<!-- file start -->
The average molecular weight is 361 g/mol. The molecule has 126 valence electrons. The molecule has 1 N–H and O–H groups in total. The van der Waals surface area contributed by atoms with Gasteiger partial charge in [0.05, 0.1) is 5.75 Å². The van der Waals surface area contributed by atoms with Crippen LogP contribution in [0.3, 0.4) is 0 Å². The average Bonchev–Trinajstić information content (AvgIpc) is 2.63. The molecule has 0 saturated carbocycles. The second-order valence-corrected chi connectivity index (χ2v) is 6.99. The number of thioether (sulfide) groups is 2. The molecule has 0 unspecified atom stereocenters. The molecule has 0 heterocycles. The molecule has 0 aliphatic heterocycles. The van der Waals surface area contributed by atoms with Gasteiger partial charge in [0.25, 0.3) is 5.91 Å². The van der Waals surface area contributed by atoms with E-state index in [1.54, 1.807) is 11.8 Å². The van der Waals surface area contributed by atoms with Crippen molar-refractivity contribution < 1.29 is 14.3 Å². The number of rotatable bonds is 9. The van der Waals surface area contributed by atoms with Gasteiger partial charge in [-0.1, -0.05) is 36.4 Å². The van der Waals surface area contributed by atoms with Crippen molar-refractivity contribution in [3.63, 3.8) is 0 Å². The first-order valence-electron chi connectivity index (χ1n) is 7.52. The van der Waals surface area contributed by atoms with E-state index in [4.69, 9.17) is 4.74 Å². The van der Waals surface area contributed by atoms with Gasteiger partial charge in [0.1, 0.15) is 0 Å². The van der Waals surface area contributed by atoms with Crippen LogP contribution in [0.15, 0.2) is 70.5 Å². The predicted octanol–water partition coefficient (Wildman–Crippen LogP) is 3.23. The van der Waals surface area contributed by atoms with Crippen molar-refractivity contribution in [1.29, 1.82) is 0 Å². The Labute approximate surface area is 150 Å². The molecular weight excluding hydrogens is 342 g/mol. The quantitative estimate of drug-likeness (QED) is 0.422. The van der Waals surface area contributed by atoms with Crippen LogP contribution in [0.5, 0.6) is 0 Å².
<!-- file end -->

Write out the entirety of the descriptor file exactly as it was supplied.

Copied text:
The average molecular weight is 361 g/mol. The molecule has 126 valence electrons. The molecule has 1 N–H and O–H groups in total. The van der Waals surface area contributed by atoms with Gasteiger partial charge in [0.05, 0.1) is 5.75 Å². The van der Waals surface area contributed by atoms with Crippen LogP contribution in [0.3, 0.4) is 0 Å². The average Bonchev–Trinajstić information content (AvgIpc) is 2.63. The molecule has 0 saturated carbocycles. The second-order valence-corrected chi connectivity index (χ2v) is 6.99. The number of thioether (sulfide) groups is 2. The molecule has 0 unspecified atom stereocenters. The molecule has 0 heterocycles. The molecule has 0 aliphatic heterocycles. The van der Waals surface area contributed by atoms with Gasteiger partial charge in [0.25, 0.3) is 5.91 Å². The van der Waals surface area contributed by atoms with E-state index in [1.54, 1.807) is 11.8 Å². The van der Waals surface area contributed by atoms with Crippen molar-refractivity contribution < 1.29 is 14.3 Å². The number of rotatable bonds is 9. The van der Waals surface area contributed by atoms with Gasteiger partial charge in [-0.1, -0.05) is 36.4 Å². The van der Waals surface area contributed by atoms with Crippen molar-refractivity contribution in [3.63, 3.8) is 0 Å². The first-order valence-electron chi connectivity index (χ1n) is 7.52. The van der Waals surface area contributed by atoms with E-state index in [4.69, 9.17) is 4.74 Å². The van der Waals surface area contributed by atoms with Gasteiger partial charge in [0.1, 0.15) is 0 Å². The van der Waals surface area contributed by atoms with Crippen LogP contribution in [0.15, 0.2) is 70.5 Å². The predicted octanol–water partition coefficient (Wildman–Crippen LogP) is 3.23. The van der Waals surface area contributed by atoms with Crippen molar-refractivity contribution in [1.29, 1.82) is 0 Å². The Labute approximate surface area is 150 Å². The molecular weight excluding hydrogens is 342 g/mol. The quantitative estimate of drug-likeness (QED) is 0.422. The van der Waals surface area contributed by atoms with Crippen LogP contribution in [0.5, 0.6) is 0 Å².